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Landuse, through runoff, can have significant influences on stream macroinvertebrate assemblages. We hypothesize that runoff is an important route for particles and dissolved chemicals from terrestrial landscapes to streams, and can modify instream processes. These modifications in agricultural landscapes compared to forests, are due to organic load changing the oxygen regime and food quality, and contaminants. All three directly affect the benthic macroinvertebrate assemblages. Our research questions were: 1. Does runoff differ between agricultural and forest landscapes? 2. How does land-use related runoff modify the instream processes? 3. Does the macroinvertebrate assemblage respond to land-use related runoff? Runoff is a source of organic matter, phosphorus, nitrogen, carbon and contaminants in streams. Agricultural runoff in comparison to agricultural runoff results in an increase in organic load and as such in oxygen depletion, a decrease in food quality based on the C/N ratio, and an increase in contamination based on bioassay tests on growth, reproduction and emergence. All three changes will add to the observed decrease in macroinvertebrate diversity. In conclusion, buffering agricultural runoff will add to the recovery of stream ecosystems.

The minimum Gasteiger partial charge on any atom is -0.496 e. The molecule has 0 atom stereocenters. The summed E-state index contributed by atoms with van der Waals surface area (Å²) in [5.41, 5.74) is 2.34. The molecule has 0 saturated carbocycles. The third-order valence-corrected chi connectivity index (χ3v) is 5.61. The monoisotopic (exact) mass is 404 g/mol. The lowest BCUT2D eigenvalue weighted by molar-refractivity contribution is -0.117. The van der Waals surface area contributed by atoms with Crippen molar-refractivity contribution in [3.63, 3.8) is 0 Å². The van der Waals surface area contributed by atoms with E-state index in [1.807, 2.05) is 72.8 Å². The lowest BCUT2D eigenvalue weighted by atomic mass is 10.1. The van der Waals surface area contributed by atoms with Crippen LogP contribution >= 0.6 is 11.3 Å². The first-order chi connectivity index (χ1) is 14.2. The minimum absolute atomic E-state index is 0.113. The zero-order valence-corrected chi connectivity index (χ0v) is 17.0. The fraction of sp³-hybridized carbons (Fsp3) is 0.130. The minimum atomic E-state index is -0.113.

Paula dos Reis Oliveira (Primary Presenter/Author), University of Amsterdam,;